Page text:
Earlier today I force-pushed to my repository USTC-RV-Chisel for testing purposes,
without noticing that my local ref
origin/master is 1 commit behind the actual
master on GitHub.
My friend pushed his work (1 commit) to it, and now it’s lost.
Fortunately, I haven’t closed my terminal yet, so there’s at least some place to look at:
From the terminal log, I knew that the SHA of the lost commit begins with
b3c3b36, so it appeared very intuitive for me to just try fetching the commit, but no luck:
I recalled that GitHub can show commits with only first 7 digits of its SHA, so I constructed the URL https://github.com/iBug/USTC-RV-Chisel/commit/b3c3b36 and followed it:
Now trying it again with the full SHA that’s easily retrieved from the web page:
Hello? Does GitHub allow this? Oh-no!
I Googled around for a few minutes, and concluded that GitHub doesn’t allow fetching this commit, because it’s unadvertised.
Thinking around for ideas, I decided to give it a try to rebuild the commit.
First, I prepare my working directory with
git add -A git stash git reset --hard ee216e3 # This is the parent commit of the lost commit
Then, I need the full content of the tree of the commit.
While GitHub offers ZIP archive download at the tree page https://github.com/iBug/USTC-RV-Chisel/tree/b3c3b36, ZIP isn’t good for this job - it doesn’t preserve POSIX file modes, so I looked around for the TAR archive (tarball). It wasn’t on the page.
Thinking around again, I recalled working with the GitHub API, and there’s an endpoint to get a tarball. It wasn’t hard to construct the desired GitHub API call URL:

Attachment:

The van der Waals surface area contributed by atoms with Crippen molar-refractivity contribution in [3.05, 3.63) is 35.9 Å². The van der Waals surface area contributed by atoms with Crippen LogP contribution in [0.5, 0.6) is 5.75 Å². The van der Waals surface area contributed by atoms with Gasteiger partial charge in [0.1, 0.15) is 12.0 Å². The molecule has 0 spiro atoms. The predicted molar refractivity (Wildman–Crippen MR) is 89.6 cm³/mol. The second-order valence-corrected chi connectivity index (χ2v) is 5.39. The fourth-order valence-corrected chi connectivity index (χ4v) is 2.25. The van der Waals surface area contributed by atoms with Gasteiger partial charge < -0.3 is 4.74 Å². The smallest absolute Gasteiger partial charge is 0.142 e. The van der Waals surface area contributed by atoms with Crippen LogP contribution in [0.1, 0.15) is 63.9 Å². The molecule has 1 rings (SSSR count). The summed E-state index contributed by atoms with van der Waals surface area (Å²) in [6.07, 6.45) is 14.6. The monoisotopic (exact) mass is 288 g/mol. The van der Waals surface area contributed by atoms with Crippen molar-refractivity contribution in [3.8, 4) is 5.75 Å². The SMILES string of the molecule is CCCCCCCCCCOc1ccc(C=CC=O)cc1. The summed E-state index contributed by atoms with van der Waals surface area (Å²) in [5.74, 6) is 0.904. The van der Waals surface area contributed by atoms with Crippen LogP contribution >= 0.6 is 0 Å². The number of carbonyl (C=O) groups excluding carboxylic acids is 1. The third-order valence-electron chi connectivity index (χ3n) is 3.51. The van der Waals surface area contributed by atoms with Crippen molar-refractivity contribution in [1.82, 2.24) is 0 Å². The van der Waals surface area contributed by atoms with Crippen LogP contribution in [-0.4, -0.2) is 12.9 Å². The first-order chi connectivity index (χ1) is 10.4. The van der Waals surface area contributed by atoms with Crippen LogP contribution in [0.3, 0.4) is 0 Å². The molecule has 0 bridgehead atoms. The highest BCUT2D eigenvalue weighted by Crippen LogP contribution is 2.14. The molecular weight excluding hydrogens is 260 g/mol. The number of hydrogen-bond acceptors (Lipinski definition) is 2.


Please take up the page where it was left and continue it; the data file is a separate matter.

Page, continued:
curl -v https://api.github.com/repos/iBug/USTC-RV-Chisel/tarball/b3c3b3683a6f5961dcde2d6c5312c31d9f382865
Looking at the cURL output, the
Location header is what I wanted, so I followed it and
wget the target:
The next thing was to examine the tarball to determine the top-level folder name:
To make it easier to merge my working directory with the tarball, I renamed my local folder to match the one in the tarball:
Now it’s time to rebuild the commit!
Now that the working directory is restored, all that’s left to do is to figure out the committer information and commit time.
I must say here that retrieving those information from the GitHub API is an easier way to do it programmatically, but since I had the browser page open as well as my local repository, fetching the exact time from the web page was the method easier to reach, and committer information can be seen from
The exact time in ISO 8601 format is available through F12
With all the required information collected, I rebuilt the commit myself:
Look! The new commit has the same SHA as the lost commit! So they’re the same commit now.
Pushing the restored commit back happily: